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Open Access Publications from the University of California

Essays in Behavioral Economics

  • Author(s): Scott, Ashling M
  • Advisor(s): Morgan, John
  • et al.

Economic theory hinges on the fact that humans are rational. However, in the wild, research demonstrates human behavior often deviates from rationality. This deviation may result in suboptimal behavior. Researchers in behavioral economics and psychology have tried understand these irrational behaviors and clarified many of the ways humans are likely to be biased. Yet, we are still exploring ways to help people overcome their behavioral biases. This dissertation explores behavioral biases in three different contexts: technology, human cooperation, and banking.

This dissertation demonstrates a behavioral bias in A/B testing in technology and quantifies the amount to which this bias is a problem. Second, this dissertation proposes a light institutional intervention of giving more information to study the impacts on trust. Third, this dissertation explores the effects of offering a new financial product to overcome behavioral biases around opening bank accounts and savings. Overall, these papers demonstrate behavioral biases can lead to suboptimal outcomes such as making the wrong business decision or missing out on the benefits of cooperation, or failure to open a bank account and save. Luckily, there are some ways we can overcome biases (Chapter 3), but not all interventions work in the ways we would expect (Chapter 2).

The first chapter introduces the behavior of ''p-hacking", where decision makers stop experiments earlier or later than proper statistical validity requires, possibly because they are overly eager to obtain significant results. Such behavior may result in invalid test conclusions and financial losses. We investigate whether online A/B experimenters ``p-hack'' by stopping their experiment based on the p-value of the effect. Our data comes from a leading platform and contains 2,101 A/B tests that track the magnitude and significance level of the effect on every day of the experiment. We estimate the causal effect of reaching a particular p-value on stopping behavior by applying a regression discontinuity design to hazard modeling. Experimenters indeed p-hack, especially for positive lift values. Moreover, experimenters p-hack more if the lift is mildly positive rather than strongly positive. A latent class analysis shows that approximately 57% of experimenters p-hack at the 90% confidence threshold. A false discovery rate (FDR) analysis estimates that p-hacking increases false discoveries by 27.5%, while the overall rate of false-discoveries is 38%. This chapter is coauthored with Ron Berman, Leo Pekelis, and Christophe Van den Bulte.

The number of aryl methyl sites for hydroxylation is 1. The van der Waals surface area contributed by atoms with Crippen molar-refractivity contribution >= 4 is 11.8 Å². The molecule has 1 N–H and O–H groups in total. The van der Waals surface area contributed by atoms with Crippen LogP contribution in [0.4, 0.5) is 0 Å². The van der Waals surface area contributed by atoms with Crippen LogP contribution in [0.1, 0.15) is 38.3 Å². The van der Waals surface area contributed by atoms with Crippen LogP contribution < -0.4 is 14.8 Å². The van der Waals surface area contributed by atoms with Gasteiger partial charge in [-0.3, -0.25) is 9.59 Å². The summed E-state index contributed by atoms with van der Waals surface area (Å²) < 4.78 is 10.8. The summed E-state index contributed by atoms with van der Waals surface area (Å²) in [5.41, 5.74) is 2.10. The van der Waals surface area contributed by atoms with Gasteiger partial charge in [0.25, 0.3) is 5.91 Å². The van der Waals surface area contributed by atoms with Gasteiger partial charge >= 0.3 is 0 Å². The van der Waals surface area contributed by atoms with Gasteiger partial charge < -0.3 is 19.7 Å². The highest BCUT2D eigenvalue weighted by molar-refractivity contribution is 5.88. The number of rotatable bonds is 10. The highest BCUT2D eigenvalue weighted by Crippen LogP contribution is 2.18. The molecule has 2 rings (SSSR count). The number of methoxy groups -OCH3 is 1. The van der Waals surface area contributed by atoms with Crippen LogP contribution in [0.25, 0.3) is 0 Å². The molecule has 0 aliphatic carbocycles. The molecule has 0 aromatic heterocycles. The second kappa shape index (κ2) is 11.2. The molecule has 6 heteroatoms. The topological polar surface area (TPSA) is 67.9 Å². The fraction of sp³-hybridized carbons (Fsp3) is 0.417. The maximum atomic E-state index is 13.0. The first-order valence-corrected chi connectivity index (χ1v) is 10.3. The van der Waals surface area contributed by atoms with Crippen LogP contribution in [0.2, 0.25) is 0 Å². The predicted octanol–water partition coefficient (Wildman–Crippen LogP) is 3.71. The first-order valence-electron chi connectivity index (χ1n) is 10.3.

In the second chapter, I introduce an information signal and role organization that may engender more trusting behavior. Trust is an essential ingredient for unlocking economic surplus. However, consider the prisoner's dilemma---all parties gain from cooperation, yet each party has an incentive to deviate. How can we organize society to unlock the possible gains from trust in such situations? We've all had experiences that indicate it is possible. Studies have shown prosocial individuals are more trustworthy. We can take advantage of this fact and suggest pairing prosocial individuals with less prosocial individuals who will trust them if their type is known. In this case, it takes information, timing, and only one pro-social individual to unlock the trust surplus. I find information actually decreases overall trust and does not impact . Consequently, too much information might negatively influence cooperation and trust by changing our biases.

In the final chapter coauthored with Paul Gertler, Sean Higgins, and Enrique Siera, I explore whether a financial incentive can nudge people into opening a bank account and saving. Despite the benefits of saving in formal financial institutions, take-up of no-fee formal savings accounts is low among the poor. Surprisingly, even after opening a savings account, use of the account is often low. In a large randomized experiment across 110 bank branches throughout Mexico, we provide a temporary incentive to both open and use a savings account: we offer prize-linked savings accounts with cash-prize lotteries, where lottery tickets are awarded as a function of savings balances. We find that 41% more accounts are opened in treatment branches than in control branches on average, and the number of accounts opened in treatment branches increases steadily over time while the lotteries were being offered. Although the incentive to save is temporary as lotteries are only offered for two months, the new accounts continue to be used over time. After five years, clients who opened accounts in response to the lottery continue saving and making transactions at the same rates as those who opened accounts in control branches during the same months.

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